Friday, March 11

Digits That Divide

The NYT asks the critical question, now that people no longer carry address books, what happens when you lose your cell phone? Because most people no longer memorize 10-digit phone numbers, instead relying upon their cell phone, the article chronicles people sitting by their landlines, waiting pitifully for friends to call to capture numbers.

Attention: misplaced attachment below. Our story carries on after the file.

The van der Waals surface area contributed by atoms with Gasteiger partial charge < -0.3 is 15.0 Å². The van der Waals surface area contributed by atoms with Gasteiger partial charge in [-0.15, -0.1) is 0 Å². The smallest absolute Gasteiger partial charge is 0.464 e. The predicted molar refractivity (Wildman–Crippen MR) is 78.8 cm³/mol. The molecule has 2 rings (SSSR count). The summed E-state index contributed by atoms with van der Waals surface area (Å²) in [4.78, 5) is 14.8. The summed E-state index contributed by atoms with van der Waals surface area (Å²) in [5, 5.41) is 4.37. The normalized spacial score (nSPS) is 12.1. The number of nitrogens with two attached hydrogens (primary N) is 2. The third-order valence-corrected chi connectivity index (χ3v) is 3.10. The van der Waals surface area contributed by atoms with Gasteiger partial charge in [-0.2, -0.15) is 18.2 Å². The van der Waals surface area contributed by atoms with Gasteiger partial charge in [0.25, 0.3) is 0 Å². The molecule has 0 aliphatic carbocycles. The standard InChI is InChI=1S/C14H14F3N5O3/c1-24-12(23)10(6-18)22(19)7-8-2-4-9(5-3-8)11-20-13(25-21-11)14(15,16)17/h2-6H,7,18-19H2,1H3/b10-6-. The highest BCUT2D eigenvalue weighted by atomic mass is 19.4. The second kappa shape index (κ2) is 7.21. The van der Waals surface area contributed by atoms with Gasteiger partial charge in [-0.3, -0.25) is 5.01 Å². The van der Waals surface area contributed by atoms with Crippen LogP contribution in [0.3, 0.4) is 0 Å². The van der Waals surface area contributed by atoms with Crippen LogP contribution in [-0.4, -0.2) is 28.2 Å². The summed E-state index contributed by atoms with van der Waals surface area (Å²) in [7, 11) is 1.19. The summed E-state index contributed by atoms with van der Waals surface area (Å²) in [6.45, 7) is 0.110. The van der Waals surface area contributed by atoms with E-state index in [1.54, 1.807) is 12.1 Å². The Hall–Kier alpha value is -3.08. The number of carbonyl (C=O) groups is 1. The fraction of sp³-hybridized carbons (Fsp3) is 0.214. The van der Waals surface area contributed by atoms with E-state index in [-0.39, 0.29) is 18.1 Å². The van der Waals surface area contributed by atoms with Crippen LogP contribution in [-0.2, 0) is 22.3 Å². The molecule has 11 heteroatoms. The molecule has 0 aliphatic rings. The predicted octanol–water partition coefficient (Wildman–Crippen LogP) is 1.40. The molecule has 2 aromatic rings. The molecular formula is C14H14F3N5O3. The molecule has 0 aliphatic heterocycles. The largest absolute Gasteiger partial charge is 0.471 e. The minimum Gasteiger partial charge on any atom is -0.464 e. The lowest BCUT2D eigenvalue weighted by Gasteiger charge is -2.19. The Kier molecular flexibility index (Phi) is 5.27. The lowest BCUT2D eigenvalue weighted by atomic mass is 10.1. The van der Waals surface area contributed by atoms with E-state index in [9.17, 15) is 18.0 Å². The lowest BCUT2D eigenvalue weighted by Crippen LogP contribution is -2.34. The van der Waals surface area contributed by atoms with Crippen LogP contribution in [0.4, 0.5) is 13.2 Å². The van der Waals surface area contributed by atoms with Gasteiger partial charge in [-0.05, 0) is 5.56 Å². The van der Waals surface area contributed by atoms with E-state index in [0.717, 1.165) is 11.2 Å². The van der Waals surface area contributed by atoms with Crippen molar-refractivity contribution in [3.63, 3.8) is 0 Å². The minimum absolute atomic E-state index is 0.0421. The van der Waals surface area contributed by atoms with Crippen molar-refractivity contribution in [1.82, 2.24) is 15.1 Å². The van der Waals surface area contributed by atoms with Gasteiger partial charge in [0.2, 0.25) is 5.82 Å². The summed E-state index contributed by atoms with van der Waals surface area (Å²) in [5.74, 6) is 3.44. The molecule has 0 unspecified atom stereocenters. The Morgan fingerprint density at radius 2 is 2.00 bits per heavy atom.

Okay, when my phone blew up, I had an easy online bill displays the numbers to which I've placed a call or sent a text message. And I had a vague sense of what area code should be associated with what area. Therefore, I was able to reconstruct most of my phone book from the contextual clues provided by my bill--perhaps the only good thing Cingular has ever done for me. Obviously if your phone breaks, but you don't lose it, you can just move the SIM chip into the new phone and still have access to your directory. Even though people may simply program the numbers into their phone, I'm still going out of my way to keep the same number I've had for the past 8 years.